Wine is the universal language, which means that every nation has its own language of wine. This may be English or French, but both languages will have their own unique vocabulary for describing wine. One needs to learn this vocabulary to become a wine expert. For instance, in France, a bottle (vesage) is a bottle of alcoholic drink that is filled with grape juice. In Italy, the term for a bottle is typically a cotta bottle. In Spain, the word for a bottle is typically a shot glass.
Each of these terms has a slightly different meaning. For example, a “bottle” in Italy can mean a wooden barrel where the grapes were stored, and a “bottle” in Spain means a container made of copper. So, how does one go about mastering this language? The first thing one needs to understand is that a “bottle” is not necessarily a “cork”. If one cannot find a wine bottle with a cork, then he or she must assume that it is an empty bottle – and that a “corked bottle” is not really a bottle at all.
Let us take a look at the language of grapes in Italy. A “cioccolata” – or a “candy cane” – is a type of grapes harvested from the vine. A “cioccolata” may contain anywhere from two to seven different grapes, depending on the region where it was harvested. “Cigars” are all varieties of grapes; while “vines” refers only to the particular kind of vine that produced each grape.
Next, one should understand the meaning of “pinot grigio” – the name given to a variety of white, light-colored grapes. Pinot Grigio is the most popular wine in Italy, and is widely produced throughout the Italian peninsula. It is also produced in California, France, South Africa, New Zealand, Australia, Japan and many other countries. A “certified” pinot grigio is one that meets certain standards set by the corresponding country. That is why if you buy Italian wine, you should always check to see if it meets these specific standards.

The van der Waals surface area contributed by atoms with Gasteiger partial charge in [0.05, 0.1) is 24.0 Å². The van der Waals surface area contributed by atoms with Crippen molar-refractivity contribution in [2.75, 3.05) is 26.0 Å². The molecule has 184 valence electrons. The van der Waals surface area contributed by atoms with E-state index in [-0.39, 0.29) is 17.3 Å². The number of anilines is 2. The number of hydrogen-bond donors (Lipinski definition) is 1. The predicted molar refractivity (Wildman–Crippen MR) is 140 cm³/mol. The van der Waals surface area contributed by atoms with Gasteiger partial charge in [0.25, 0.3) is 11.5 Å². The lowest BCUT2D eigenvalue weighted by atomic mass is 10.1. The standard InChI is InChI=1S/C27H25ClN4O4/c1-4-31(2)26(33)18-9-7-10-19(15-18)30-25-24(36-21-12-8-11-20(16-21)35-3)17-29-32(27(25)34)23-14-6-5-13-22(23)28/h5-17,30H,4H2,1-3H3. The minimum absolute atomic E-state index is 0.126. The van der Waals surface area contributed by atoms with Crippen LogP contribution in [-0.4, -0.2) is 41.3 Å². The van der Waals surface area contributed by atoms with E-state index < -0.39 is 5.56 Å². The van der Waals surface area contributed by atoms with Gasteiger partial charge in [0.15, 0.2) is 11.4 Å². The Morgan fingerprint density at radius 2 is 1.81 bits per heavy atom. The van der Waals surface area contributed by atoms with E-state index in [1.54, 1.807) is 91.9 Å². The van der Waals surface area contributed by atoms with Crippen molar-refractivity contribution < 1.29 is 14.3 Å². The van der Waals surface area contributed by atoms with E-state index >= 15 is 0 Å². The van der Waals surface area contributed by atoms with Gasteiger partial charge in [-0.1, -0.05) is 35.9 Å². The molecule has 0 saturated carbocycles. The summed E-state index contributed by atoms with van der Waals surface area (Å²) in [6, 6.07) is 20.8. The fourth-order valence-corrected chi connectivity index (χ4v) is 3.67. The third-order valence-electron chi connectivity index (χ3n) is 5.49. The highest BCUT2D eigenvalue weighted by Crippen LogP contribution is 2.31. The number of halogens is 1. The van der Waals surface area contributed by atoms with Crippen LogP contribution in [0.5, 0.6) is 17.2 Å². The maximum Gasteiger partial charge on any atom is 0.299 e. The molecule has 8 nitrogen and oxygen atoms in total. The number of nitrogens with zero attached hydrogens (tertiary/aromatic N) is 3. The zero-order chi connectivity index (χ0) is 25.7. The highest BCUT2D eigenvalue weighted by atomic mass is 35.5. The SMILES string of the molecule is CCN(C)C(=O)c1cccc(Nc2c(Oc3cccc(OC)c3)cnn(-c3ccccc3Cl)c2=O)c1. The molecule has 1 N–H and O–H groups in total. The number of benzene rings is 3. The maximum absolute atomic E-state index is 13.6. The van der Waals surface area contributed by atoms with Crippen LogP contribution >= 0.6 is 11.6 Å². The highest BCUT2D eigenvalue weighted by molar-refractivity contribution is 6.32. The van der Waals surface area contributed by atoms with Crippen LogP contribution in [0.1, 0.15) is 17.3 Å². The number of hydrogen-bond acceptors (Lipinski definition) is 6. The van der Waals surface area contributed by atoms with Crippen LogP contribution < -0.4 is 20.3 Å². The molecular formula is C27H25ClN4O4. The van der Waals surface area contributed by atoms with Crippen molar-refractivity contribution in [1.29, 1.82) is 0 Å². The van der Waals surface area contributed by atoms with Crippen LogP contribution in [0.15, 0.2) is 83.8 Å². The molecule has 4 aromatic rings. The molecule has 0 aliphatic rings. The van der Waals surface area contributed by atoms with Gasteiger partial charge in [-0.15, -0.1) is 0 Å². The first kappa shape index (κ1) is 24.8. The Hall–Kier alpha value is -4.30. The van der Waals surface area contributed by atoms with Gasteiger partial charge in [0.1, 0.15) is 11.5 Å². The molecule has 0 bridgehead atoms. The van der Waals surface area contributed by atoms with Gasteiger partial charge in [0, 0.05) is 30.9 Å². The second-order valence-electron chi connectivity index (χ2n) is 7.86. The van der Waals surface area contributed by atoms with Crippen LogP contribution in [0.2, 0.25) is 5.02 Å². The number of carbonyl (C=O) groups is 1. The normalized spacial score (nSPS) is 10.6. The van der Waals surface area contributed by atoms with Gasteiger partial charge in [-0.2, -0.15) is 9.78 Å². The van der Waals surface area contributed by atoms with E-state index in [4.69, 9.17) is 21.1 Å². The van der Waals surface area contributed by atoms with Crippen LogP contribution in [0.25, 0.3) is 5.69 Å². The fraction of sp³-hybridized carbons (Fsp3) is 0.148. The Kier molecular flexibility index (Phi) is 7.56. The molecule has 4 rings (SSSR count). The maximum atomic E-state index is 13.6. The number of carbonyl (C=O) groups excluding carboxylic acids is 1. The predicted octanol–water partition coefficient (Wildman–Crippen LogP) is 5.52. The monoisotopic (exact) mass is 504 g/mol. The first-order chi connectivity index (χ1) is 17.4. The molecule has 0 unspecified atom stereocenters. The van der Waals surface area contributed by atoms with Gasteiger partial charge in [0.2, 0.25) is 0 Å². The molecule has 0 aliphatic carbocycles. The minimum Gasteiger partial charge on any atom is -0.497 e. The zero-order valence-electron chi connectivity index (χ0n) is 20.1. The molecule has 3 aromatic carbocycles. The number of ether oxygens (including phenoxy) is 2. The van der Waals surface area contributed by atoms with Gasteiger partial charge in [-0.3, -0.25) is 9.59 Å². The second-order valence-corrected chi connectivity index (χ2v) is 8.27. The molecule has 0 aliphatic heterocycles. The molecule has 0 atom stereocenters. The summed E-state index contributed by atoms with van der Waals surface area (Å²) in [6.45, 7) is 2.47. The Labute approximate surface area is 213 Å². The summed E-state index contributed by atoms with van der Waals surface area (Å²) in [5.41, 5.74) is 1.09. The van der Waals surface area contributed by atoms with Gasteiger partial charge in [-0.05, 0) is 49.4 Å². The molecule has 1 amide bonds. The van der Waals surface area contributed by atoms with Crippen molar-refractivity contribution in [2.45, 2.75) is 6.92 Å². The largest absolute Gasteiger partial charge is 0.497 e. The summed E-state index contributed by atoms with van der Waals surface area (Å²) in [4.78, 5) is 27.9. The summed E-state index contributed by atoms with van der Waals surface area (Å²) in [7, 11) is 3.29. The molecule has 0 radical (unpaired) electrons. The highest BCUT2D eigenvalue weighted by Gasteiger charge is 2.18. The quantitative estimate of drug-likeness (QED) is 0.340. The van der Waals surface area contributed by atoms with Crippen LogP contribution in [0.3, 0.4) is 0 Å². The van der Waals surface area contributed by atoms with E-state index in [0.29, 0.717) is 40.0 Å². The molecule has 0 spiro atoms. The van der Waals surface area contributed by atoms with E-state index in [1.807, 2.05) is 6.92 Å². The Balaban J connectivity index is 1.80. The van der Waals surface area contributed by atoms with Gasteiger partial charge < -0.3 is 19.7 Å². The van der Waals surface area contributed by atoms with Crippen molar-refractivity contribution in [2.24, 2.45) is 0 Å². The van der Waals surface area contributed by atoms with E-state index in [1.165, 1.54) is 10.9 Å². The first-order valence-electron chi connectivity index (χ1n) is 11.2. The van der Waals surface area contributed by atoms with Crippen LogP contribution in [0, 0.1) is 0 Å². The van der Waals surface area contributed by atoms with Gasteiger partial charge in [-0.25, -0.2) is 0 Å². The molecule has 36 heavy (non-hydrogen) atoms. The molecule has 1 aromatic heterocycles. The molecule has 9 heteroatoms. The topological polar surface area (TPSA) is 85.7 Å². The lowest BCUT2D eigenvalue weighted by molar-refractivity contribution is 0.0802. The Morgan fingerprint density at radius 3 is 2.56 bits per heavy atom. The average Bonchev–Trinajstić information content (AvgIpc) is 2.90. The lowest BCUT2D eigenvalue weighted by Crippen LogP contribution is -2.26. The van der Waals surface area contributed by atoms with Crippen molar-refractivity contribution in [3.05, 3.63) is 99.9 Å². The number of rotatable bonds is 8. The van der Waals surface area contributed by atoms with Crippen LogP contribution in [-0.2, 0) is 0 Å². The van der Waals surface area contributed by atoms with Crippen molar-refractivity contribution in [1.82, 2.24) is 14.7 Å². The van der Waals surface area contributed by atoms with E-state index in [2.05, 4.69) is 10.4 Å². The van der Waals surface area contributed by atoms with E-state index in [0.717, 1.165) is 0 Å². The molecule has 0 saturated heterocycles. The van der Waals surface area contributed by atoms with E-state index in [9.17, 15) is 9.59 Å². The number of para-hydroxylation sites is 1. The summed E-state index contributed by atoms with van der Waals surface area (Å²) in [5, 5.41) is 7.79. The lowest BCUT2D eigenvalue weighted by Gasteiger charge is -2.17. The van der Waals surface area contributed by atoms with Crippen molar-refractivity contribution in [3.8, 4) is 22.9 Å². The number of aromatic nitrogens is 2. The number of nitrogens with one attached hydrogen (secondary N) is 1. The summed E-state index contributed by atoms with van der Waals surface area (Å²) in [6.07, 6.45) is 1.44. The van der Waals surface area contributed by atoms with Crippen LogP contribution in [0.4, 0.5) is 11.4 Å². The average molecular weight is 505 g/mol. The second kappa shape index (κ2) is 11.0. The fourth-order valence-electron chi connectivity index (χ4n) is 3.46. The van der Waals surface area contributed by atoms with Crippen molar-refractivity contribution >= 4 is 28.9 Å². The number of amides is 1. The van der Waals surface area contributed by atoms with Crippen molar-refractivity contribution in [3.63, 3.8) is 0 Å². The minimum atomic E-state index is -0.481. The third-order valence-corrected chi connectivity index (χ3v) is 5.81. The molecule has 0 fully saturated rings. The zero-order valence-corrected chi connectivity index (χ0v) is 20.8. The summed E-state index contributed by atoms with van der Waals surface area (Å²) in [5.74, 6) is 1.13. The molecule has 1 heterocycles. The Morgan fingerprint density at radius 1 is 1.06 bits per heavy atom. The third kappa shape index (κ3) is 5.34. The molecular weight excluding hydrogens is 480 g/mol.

The grape used to produce this wine – which may be one of hundreds of different kinds – will affect the quality and flavor of the finished product. Each of the hundreds of different kinds of grapes used to make a single bottle of wine has its own name in Italian, and they all have their own unique aromas. You may think that you know Italian wine, but there are many subtleties you might not realize. For example, one varietal might have a fruity taste, but another one will have a strong grass or citrus aroma. Another varietal will have a very sharp and clean taste, while some others will have a sweet taste.
So if you’re a novice to wine, learning how to read a wine label can be a little confusing. However, once you get a taste of how different grapes smell, taste and behave when stored, you’ll understand what makes each bottle distinctive. In addition, you can compare the bottles and notes of their makers to help determine which are the best ones. With enough practice, patience and research, you’ll soon be an expert.